This review, by Dr. Nicholson, has been provided courtesy of Desert Bible Institute http://www.desertbibleinstitute.com.
In my reviews, I generally say very little about the narrators of an audiobook, and I have never started a review by talking about one: Own It by Michael and Hayley DiMarco is an exception to this rule however. I found myself wondering, in the first few chapters, which male reader had such an animated, basso voice and which female narrator has such an energetic while professional tone. I knew right away that I hadn’t heard either of them before or it would have stood out in my memory. Imagine my surprise when I found out it was the authors. I occasionally (okay perhaps more than occasionally) complain about how narrators don’t get the tone or nuance of the writer correct, but I understand since so many authors have such deplorable speaking voices. I was especially pleased with Hayley since too many female readers take on a sing-song quality that irritates me. I have to admit to a penchant towards avoiding female narrators when at all possible. Both authors did an outstanding job however.
The DeMarcos’ book was as refreshing as their reading of it. The format of this book is unlike anything I have come across before. The first half of the book is written in a largely persuasive format. The authors seem to presume resistance from their audience. They regularly acknowledge their audience’s logic, trials, and counter-arguments in a way that is both engaging and entertaining. This quality alone makes this a book you would likely want to share with someone who is either considering entering the Christian faith or who is starting to have doubts about their faith. My one fear was that the author would be so excessively compromising and understanding that their book would lack the meat and conviction so many people need to hear. My worries were quickly set aside.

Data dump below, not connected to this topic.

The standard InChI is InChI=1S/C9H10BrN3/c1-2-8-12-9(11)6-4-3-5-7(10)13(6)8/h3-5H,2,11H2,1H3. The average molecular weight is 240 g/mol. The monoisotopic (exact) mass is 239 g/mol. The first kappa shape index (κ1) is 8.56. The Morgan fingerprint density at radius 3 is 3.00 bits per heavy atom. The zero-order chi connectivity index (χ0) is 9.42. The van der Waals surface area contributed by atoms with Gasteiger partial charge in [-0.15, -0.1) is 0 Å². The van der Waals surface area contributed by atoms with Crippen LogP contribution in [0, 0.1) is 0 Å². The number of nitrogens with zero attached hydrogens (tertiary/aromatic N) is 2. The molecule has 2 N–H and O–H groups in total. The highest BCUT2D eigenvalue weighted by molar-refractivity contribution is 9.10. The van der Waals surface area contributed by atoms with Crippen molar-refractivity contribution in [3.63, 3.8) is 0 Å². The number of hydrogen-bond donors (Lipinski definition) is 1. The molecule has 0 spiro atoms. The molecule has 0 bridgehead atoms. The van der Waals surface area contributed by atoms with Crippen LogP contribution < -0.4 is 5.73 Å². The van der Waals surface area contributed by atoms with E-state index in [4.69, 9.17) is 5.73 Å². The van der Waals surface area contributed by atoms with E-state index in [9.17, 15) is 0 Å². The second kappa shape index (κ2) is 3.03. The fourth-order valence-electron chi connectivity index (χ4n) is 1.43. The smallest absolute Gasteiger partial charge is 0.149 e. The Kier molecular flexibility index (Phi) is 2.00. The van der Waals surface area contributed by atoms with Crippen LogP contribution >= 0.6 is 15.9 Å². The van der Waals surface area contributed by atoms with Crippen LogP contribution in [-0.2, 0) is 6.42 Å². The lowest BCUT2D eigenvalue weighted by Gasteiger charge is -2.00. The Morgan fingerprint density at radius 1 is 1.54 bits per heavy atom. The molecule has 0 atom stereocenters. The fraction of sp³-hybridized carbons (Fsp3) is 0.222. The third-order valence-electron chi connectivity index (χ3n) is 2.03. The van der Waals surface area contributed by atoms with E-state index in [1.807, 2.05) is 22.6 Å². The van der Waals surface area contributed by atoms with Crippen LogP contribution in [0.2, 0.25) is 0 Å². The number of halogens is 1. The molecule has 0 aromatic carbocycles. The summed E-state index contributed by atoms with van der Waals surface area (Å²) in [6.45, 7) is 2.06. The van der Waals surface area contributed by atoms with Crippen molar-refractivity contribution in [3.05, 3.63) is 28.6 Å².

The DeMarcos focus in on their theme of “saving faith verses imitation faith” early on. While they have a patient and respectful tone towards new or non-believers, they still pack their book with rich, valuable information. One of the most striking examples of this is how they seamlessly work scripture into the narrative. I caught myself, more than a few times, saying, “Hey that’s a Bible verse!” Rather than bombarding listeners with every proof-text imaginable, they regularly just work the biblical text into what they’re saying. They do this so well that I found myself really enjoying this technique, which surprised an old stickler like me.
Towards the middle of the book, the authors accelerate like an Italian sports-car from persuasive writing into informative writing. I didn’t even notice the transition until the last third of the book and had to go back and listen for where it changed. The assumption seems to be, if you’re still listening to the book after a hundred pages that you either already agree with their position or that you are being persuaded. This was such a refreshing approach, since so many writers are able to only pursue one of these styles of writing. Own It was a revitalizing book that was over too quickly. I look forward to being asked to review another of the DeMarcos books in the future.
Dr. Nicholson reviews academic, Christian living, and fiction books for a variety of publishers in an array of formats. He is never paid for any of his reviews. He writes these strictly as a courtesy to his students at Desert Bible Institute and for any other readers that might find his insights valuable. For more reviews or information, visit Dr. Nicholson’s blog at drtnicholson.wordpress.com.
A copy of the book was generously offered to Dr. Nicholson by christianaudio.com in exchange for this unbiased review.